Development and external validation of a 1- and 5-year fracture prediction tool based on electronic medical records data: The EPIC risk algorithm.
Tebé C., Pallarès N., Reyes C., Carbonell-Abella C., Montero-Corominas D., Martín-Merino E., Nogués X., Diez-Perez A., Prieto-Alhambra D., Martínez-Laguna D.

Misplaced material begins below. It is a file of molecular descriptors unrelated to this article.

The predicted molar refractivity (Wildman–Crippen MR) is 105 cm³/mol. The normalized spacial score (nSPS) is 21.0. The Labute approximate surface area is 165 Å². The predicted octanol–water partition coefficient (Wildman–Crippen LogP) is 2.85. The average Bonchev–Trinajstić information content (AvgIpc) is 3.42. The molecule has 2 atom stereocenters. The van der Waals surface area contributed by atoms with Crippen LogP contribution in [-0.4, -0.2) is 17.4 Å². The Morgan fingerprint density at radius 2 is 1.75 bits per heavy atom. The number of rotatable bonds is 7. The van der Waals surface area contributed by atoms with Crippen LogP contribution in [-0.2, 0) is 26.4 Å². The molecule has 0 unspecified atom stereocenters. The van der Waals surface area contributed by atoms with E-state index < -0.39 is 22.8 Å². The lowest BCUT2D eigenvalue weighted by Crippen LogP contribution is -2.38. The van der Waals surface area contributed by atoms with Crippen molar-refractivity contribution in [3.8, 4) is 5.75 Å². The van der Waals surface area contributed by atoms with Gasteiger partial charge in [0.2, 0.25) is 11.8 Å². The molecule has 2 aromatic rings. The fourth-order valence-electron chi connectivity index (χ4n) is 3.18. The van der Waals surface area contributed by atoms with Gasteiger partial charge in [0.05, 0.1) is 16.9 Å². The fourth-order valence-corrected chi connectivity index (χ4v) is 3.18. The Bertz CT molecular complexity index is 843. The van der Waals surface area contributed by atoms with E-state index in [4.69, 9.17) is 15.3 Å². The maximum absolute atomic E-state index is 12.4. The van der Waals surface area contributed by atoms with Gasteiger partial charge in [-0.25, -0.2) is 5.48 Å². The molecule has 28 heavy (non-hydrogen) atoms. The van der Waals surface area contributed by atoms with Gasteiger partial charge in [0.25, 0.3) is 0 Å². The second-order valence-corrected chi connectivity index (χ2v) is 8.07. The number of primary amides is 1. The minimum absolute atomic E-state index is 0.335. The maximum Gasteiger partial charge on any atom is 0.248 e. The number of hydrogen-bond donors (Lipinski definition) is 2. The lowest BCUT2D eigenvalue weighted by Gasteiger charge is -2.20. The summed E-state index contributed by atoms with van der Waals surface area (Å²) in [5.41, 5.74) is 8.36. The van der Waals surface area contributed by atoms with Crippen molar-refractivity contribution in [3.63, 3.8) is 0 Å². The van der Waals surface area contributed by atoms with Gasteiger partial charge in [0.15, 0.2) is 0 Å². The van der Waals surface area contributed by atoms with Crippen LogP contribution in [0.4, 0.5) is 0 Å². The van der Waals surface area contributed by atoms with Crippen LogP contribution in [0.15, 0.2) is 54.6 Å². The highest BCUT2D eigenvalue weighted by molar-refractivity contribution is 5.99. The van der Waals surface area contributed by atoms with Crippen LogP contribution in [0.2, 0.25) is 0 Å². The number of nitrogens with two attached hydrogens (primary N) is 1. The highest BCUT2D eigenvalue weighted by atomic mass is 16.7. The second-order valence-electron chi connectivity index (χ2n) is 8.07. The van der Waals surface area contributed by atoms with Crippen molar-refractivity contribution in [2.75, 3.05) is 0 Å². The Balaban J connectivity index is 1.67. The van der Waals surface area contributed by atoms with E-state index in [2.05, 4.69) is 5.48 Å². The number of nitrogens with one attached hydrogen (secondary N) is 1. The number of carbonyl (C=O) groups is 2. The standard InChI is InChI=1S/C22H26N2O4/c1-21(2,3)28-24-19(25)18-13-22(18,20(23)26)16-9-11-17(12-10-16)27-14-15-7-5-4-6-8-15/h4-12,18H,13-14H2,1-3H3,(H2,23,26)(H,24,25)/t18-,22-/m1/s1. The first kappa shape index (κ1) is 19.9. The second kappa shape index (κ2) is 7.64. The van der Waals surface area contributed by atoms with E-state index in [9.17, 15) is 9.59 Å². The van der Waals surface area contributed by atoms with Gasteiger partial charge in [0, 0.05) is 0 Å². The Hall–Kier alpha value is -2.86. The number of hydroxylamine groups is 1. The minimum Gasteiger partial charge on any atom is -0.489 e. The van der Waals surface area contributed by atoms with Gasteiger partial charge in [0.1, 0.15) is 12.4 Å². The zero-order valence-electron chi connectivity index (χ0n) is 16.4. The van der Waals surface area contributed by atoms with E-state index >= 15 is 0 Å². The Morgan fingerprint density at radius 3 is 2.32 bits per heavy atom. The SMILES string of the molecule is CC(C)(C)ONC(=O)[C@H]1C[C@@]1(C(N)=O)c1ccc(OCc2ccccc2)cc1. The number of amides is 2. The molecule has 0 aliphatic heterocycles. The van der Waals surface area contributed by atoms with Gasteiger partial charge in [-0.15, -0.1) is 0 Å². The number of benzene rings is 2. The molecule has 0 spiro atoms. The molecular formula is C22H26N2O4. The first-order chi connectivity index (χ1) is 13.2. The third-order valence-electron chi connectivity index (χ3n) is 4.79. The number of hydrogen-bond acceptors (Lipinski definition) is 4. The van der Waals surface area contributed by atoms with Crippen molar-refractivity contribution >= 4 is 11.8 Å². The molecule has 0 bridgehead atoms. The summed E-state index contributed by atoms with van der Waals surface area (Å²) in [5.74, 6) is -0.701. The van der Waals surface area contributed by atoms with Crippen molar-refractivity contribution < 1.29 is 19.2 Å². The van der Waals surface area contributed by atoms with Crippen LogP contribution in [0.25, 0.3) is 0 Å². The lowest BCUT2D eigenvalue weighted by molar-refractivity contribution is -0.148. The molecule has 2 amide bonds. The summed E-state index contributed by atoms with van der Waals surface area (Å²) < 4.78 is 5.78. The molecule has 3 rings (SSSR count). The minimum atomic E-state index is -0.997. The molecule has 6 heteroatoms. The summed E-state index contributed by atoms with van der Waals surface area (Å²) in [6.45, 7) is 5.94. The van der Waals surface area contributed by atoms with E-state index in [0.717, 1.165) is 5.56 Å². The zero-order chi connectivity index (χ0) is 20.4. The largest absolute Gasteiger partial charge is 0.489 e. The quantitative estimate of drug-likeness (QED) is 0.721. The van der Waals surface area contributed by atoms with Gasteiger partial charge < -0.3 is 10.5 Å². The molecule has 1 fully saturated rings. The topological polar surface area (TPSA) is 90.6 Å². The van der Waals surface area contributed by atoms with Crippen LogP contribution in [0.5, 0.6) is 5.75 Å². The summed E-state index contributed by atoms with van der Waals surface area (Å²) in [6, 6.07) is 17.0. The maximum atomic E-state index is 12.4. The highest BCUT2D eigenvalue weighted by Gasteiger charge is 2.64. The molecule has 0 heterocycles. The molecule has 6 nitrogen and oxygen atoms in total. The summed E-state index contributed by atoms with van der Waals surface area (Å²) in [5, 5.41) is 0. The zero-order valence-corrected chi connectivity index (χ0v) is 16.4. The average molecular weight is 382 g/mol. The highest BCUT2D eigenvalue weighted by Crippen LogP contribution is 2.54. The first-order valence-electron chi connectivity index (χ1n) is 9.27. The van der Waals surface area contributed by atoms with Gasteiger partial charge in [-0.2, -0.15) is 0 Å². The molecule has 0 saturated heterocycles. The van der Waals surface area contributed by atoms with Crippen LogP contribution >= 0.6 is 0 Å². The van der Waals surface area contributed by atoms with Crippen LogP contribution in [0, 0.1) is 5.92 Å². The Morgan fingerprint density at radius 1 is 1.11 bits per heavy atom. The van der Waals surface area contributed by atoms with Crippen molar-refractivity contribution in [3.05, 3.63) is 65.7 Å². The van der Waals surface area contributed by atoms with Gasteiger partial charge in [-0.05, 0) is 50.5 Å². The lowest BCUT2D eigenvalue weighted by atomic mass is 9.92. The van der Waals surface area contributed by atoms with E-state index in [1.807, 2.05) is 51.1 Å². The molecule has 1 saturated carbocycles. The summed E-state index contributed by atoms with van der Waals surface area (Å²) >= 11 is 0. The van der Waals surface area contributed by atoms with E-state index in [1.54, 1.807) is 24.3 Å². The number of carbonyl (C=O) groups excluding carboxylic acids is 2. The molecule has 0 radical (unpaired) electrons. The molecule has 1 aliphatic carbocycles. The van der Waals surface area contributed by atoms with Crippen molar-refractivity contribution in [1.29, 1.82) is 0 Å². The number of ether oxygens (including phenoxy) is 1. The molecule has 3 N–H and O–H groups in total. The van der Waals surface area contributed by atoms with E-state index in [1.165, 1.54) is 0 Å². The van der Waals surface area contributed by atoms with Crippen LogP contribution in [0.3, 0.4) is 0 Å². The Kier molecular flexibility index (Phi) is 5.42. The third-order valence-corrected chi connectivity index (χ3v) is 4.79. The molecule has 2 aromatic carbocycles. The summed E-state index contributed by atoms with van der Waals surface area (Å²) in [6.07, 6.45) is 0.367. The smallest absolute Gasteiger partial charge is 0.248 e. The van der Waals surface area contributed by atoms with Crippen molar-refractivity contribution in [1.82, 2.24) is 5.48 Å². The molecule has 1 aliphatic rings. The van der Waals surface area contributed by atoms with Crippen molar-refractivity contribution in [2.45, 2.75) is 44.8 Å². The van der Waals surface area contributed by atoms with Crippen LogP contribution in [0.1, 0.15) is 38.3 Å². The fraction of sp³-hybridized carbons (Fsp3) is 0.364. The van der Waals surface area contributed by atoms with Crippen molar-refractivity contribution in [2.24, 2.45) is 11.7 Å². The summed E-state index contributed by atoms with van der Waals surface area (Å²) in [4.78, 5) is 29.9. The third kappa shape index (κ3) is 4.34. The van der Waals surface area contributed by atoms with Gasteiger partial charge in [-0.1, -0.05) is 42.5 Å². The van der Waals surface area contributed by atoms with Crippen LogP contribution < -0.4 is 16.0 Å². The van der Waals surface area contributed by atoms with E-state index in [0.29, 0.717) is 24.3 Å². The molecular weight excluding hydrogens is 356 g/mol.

OBJECTIVES: We aimed to develop and validate a fracture risk algorithm for the automatic identification of subjects at high risk of imminent and long-term fracture risk. RESEARCH, DESIGN, AND METHODS: A cohort of subjects aged 50-85, between 2007 and 2017, was extracted from the Catalan information system for the development of research in primary care database (SIDIAP). Participants were followed until the earliest of death, transfer out, fracture, or 12/31/2017. Potential risk factors were obtained based on the existing literature. Cox regression was used to model 1 and 5-year risk of hip and major fracture. The original cohort was randomly split in 80:20 for development and internal validation purposes respectively. External validation was explored in a cohort extracted from the Spanish database for pharmaco-epidemiological research in primary care. RESULTS: A total of 1.76 million people were included from SIDIAP (50.7 % women with mean age of 65.4 years). Hip and major fracture incidence rates were 3.57 [95%CI 3.53 to 3.60] and 11.61 [95%CI 11.54 to 11.68] per 1000 person-years, respectively. The derived model included 19 risk factors. Internal validity showed good results on calibration and discrimination. The 1-year C-statistic for hip and major fracture were 0.851 (95%CI 0.853 to 0.864), and 0.717 (95%CI 0.742 to 0.749) respectively. The 5-year C-statistic for hip and major fracture were 0.849 (95%CI 0.847 to 0.852) and 0.724 (95%CI 0.721 to 0.727) respectively. External validation showed good performance for hip and major fracture risk prediction. CONCLUSIONS: We have developed and validated a clinical prediction tool for 1- and 5-year hip and major osteoporotic fracture risks using electronic primary care data. The proposed algorithm can be automatically estimated at the population level using the available primary care records. Future work is needed on the cost-effectiveness of its use for population-based screening and targeted prevention of osteoporotic fractures.